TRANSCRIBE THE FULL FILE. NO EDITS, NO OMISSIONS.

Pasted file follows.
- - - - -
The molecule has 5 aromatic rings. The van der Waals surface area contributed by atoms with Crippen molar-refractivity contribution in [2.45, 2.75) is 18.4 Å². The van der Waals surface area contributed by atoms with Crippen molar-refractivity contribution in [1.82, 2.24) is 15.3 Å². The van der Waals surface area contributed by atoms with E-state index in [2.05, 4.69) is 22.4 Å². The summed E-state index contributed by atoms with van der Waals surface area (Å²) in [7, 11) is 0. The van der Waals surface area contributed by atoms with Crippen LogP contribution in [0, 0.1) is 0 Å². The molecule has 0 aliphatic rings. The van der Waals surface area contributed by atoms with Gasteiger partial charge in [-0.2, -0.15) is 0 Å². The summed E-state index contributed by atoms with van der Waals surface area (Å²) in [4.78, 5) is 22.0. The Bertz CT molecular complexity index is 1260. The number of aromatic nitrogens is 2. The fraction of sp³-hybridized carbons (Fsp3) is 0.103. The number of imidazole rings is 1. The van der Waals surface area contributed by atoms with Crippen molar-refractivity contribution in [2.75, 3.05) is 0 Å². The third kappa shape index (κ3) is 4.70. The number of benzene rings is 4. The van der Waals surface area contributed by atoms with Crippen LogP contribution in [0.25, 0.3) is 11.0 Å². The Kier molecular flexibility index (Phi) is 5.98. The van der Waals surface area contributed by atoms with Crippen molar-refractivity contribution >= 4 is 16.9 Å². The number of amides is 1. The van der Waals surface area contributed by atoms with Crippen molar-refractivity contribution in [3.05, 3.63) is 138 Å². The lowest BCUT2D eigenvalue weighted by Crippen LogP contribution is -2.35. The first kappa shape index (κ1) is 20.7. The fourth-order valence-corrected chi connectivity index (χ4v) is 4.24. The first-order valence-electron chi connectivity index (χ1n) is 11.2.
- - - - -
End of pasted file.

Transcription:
The molecule has 5 aromatic rings. The van der Waals surface area contributed by atoms with Crippen molar-refractivity contribution in [2.45, 2.75) is 18.4 Å². The van der Waals surface area contributed by atoms with Crippen molar-refractivity contribution in [1.82, 2.24) is 15.3 Å². The van der Waals surface area contributed by atoms with E-state index in [2.05, 4.69) is 22.4 Å². The summed E-state index contributed by atoms with van der Waals surface area (Å²) in [7, 11) is 0. The van der Waals surface area contributed by atoms with Crippen LogP contribution in [0, 0.1) is 0 Å². The molecule has 0 aliphatic rings. The van der Waals surface area contributed by atoms with Gasteiger partial charge in [-0.2, -0.15) is 0 Å². The summed E-state index contributed by atoms with van der Waals surface area (Å²) in [4.78, 5) is 22.0. The Bertz CT molecular complexity index is 1260. The number of aromatic nitrogens is 2. The fraction of sp³-hybridized carbons (Fsp3) is 0.103. The number of imidazole rings is 1. The van der Waals surface area contributed by atoms with Crippen molar-refractivity contribution in [2.75, 3.05) is 0 Å². The third kappa shape index (κ3) is 4.70. The number of benzene rings is 4. The van der Waals surface area contributed by atoms with Crippen LogP contribution in [0.25, 0.3) is 11.0 Å². The Kier molecular flexibility index (Phi) is 5.98. The van der Waals surface area contributed by atoms with Crippen molar-refractivity contribution >= 4 is 16.9 Å². The number of amides is 1. The van der Waals surface area contributed by atoms with Crippen molar-refractivity contribution in [3.05, 3.63) is 138 Å². The lowest BCUT2D eigenvalue weighted by Crippen LogP contribution is -2.35. The first kappa shape index (κ1) is 20.7. The fourth-order valence-corrected chi connectivity index (χ4v) is 4.24. The first-order valence-electron chi connectivity index (χ1n) is 11.2.